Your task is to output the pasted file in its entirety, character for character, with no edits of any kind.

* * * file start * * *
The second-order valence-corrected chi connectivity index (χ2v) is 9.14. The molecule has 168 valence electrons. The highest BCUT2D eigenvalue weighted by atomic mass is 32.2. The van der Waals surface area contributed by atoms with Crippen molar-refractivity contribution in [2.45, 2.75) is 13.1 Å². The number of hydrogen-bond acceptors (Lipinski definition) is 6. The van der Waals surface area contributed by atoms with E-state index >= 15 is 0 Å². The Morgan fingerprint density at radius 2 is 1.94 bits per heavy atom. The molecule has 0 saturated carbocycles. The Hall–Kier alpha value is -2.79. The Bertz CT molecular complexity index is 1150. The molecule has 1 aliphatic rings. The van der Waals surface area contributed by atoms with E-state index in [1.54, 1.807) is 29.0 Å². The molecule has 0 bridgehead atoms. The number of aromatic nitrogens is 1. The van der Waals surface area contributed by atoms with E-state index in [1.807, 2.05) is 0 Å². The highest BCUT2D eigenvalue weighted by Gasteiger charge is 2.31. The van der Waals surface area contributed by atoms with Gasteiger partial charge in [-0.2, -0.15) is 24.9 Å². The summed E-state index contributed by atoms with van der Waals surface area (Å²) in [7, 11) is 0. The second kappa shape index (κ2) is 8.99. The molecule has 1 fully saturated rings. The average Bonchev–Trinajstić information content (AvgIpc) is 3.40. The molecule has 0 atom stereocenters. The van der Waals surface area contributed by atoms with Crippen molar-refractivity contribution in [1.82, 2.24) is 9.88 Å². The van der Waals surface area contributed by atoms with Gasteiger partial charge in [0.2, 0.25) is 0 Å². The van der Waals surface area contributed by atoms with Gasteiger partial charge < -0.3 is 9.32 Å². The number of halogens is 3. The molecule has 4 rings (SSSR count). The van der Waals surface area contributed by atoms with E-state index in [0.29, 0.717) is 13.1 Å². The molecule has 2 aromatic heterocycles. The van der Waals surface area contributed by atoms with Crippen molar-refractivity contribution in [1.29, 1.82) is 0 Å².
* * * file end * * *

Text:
The second-order valence-corrected chi connectivity index (χ2v) is 9.14. The molecule has 168 valence electrons. The highest BCUT2D eigenvalue weighted by atomic mass is 32.2. The van der Waals surface area contributed by atoms with Crippen molar-refractivity contribution in [2.45, 2.75) is 13.1 Å². The number of hydrogen-bond acceptors (Lipinski definition) is 6. The van der Waals surface area contributed by atoms with E-state index >= 15 is 0 Å². The Morgan fingerprint density at radius 2 is 1.94 bits per heavy atom. The molecule has 0 saturated carbocycles. The Hall–Kier alpha value is -2.79. The Bertz CT molecular complexity index is 1150. The molecule has 1 aliphatic rings. The van der Waals surface area contributed by atoms with E-state index in [1.54, 1.807) is 29.0 Å². The molecule has 0 bridgehead atoms. The number of aromatic nitrogens is 1. The van der Waals surface area contributed by atoms with E-state index in [1.807, 2.05) is 0 Å². The highest BCUT2D eigenvalue weighted by Gasteiger charge is 2.31. The van der Waals surface area contributed by atoms with Gasteiger partial charge in [-0.2, -0.15) is 24.9 Å². The summed E-state index contributed by atoms with van der Waals surface area (Å²) in [7, 11) is 0. The second kappa shape index (κ2) is 8.99. The molecule has 1 fully saturated rings. The average Bonchev–Trinajstić information content (AvgIpc) is 3.40. The molecule has 0 atom stereocenters. The van der Waals surface area contributed by atoms with Crippen molar-refractivity contribution in [1.82, 2.24) is 9.88 Å². The van der Waals surface area contributed by atoms with Gasteiger partial charge in [0.2, 0.25) is 0 Å². The van der Waals surface area contributed by atoms with Gasteiger partial charge < -0.3 is 9.32 Å². The number of halogens is 3. The molecule has 4 rings (SSSR count). The van der Waals surface area contributed by atoms with E-state index in [0.29, 0.717) is 13.1 Å². The molecule has 2 aromatic heterocycles. The van der Waals surface area contributed by atoms with Crippen molar-refractivity contribution in [1.29, 1.82) is 0 Å².